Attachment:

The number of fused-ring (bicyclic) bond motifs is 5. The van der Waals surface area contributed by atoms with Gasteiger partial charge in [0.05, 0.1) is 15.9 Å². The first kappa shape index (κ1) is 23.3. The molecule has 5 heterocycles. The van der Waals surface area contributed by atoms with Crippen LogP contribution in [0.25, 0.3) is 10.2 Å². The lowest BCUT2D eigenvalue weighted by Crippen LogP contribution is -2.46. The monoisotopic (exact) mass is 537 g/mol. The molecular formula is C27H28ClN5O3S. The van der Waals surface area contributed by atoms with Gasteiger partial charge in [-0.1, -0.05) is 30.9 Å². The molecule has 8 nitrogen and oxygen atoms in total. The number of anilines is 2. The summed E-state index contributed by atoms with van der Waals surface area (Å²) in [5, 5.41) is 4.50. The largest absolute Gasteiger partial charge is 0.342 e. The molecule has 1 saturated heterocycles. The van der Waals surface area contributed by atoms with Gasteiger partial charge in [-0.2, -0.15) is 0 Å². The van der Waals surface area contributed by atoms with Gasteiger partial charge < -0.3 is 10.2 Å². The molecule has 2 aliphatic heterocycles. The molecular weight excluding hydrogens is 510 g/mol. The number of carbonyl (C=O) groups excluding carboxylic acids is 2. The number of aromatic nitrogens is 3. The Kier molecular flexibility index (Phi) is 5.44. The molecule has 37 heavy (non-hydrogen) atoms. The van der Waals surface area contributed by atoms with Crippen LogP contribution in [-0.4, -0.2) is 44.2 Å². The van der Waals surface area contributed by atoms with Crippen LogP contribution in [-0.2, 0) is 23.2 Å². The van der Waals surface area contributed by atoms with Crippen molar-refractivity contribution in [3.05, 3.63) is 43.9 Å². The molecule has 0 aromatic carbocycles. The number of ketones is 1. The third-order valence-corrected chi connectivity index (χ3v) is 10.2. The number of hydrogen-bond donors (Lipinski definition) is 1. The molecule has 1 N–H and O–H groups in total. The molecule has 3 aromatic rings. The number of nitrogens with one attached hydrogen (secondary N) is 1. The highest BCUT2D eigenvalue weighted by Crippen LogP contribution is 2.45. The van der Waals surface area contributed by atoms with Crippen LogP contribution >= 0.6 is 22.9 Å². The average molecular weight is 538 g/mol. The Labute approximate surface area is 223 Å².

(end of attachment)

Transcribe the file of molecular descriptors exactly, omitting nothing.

The number of fused-ring (bicyclic) bond motifs is 5. The van der Waals surface area contributed by atoms with Gasteiger partial charge in [0.05, 0.1) is 15.9 Å². The first kappa shape index (κ1) is 23.3. The molecule has 5 heterocycles. The van der Waals surface area contributed by atoms with Crippen LogP contribution in [0.25, 0.3) is 10.2 Å². The lowest BCUT2D eigenvalue weighted by Crippen LogP contribution is -2.46. The monoisotopic (exact) mass is 537 g/mol. The molecular formula is C27H28ClN5O3S. The van der Waals surface area contributed by atoms with Gasteiger partial charge in [-0.1, -0.05) is 30.9 Å². The molecule has 8 nitrogen and oxygen atoms in total. The number of anilines is 2. The summed E-state index contributed by atoms with van der Waals surface area (Å²) in [5, 5.41) is 4.50. The largest absolute Gasteiger partial charge is 0.342 e. The molecule has 1 saturated heterocycles. The van der Waals surface area contributed by atoms with Gasteiger partial charge in [-0.2, -0.15) is 0 Å². The van der Waals surface area contributed by atoms with Gasteiger partial charge < -0.3 is 10.2 Å². The molecule has 2 aliphatic heterocycles. The molecular weight excluding hydrogens is 510 g/mol. The number of carbonyl (C=O) groups excluding carboxylic acids is 2. The number of aromatic nitrogens is 3. The Kier molecular flexibility index (Phi) is 5.44. The molecule has 37 heavy (non-hydrogen) atoms. The van der Waals surface area contributed by atoms with Crippen LogP contribution in [-0.4, -0.2) is 44.2 Å². The van der Waals surface area contributed by atoms with Crippen LogP contribution in [-0.2, 0) is 23.2 Å². The van der Waals surface area contributed by atoms with Crippen molar-refractivity contribution in [3.05, 3.63) is 43.9 Å². The molecule has 0 aromatic carbocycles. The number of ketones is 1. The third-order valence-corrected chi connectivity index (χ3v) is 10.2. The number of hydrogen-bond donors (Lipinski definition) is 1. The molecule has 1 N–H and O–H groups in total. The molecule has 3 aromatic rings. The number of nitrogens with one attached hydrogen (secondary N) is 1. The highest BCUT2D eigenvalue weighted by Crippen LogP contribution is 2.45. The van der Waals surface area contributed by atoms with Crippen LogP contribution >= 0.6 is 22.9 Å². The average molecular weight is 538 g/mol. The Labute approximate surface area is 223 Å².